By Shelby Clayton —
Cross Timbers Trails Editor
National FFA officers were elected at the 89th National FFA Convention and Expo on Oct. 22. Tarleton State University student Ashley Willits was among the six people chosen to hold a national officer position. Willits, a junior agriculture education major, originally from Copenhagen, NY, was named the Eastern Region Vice President. She will be serving over 500,000 FFA members on the 2016 – 2017 officer team and her term will end next October at the 90th National Convention and Expo.
National officer selection can be a strenuous process. Willits says the week of the national convention was a blur.
“The process is one of the most intense, crazy things I’ve ever been through, but I felt prepared going into the week, because of the national officer training academy,” she said. “It’s just a great experience to practice what you will actually be doing and to go through all the rounds. I worked with Caylor Banks a lot. I worked with Dr. [David] Frazier a lot and some mentors and coaches from New York. I felt good. I felt prepared. I felt like I did all I could do. It definitely was a little bit stressful but it was fun. I got to meet a lot of different people. You see all the pictures around the ag building of people from different states and those are my friends,” Willits said.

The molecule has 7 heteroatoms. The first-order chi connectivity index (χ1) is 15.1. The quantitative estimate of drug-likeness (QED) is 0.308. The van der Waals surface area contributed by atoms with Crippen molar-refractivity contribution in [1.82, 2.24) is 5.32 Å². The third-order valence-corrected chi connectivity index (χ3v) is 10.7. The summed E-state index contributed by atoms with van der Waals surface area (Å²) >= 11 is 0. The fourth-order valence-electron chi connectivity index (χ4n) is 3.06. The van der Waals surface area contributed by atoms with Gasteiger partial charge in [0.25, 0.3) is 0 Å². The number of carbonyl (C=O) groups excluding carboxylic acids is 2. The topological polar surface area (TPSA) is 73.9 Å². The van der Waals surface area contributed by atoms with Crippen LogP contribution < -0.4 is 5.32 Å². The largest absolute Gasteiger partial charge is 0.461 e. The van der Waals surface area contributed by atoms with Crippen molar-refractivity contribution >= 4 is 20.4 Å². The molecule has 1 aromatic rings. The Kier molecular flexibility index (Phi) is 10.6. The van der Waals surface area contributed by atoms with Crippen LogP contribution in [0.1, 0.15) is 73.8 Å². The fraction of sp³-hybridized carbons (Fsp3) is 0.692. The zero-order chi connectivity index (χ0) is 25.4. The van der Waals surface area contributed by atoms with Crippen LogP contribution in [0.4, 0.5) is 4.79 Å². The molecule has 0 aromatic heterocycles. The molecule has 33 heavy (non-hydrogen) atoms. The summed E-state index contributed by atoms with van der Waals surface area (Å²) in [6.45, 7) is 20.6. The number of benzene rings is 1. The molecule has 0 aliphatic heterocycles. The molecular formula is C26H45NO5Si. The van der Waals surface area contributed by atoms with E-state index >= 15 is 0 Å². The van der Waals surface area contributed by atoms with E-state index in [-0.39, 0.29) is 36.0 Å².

Along with Willits, five other college students were elected to office: President David Townsend from Delaware, Secretary Victoria Harris from Florida, Central Region Vice President Valerie Earley from Minnesota, Western Region Vice President Trey Elizondo from Texas and Southern Region Vice President DeShawn Blanding from South Carolina.
All of these elected national officers attended the National FFA Officer Preparatory Academy hosted by Tarleton this past September. Tarleton’s College of Agricultural and Environmental Sciences hosted the workshop and it was run by Dr. David Fraizer, Dr. Rudy Tarpley and Ted Ford. Including the six national officers, 34 other candidates came to the three-day workshop.
Few people hear their name being called as a national officer, but Willits doesn’t even remember hearing hers.
“I don’t remember getting my name called. So I heard them call the Eastern Region Vice President. I don’t know why I did it but I just shut my eyes and I remember thinking that when they called the officer, it was either gonna be me, or not me, and I was gonna be at peace with the decision. I heard the word ‘new’ and I opened my eyes a little bit and I was like umm, and then people just started pushing me. I could remember standing on top of the stairs and I had a moment where I looked at the person that was running me up on stage and I was like, ‘Well I hope that’s my name or this is gonna be really embarrassing.’ It was my name so that’s good,” Willits said.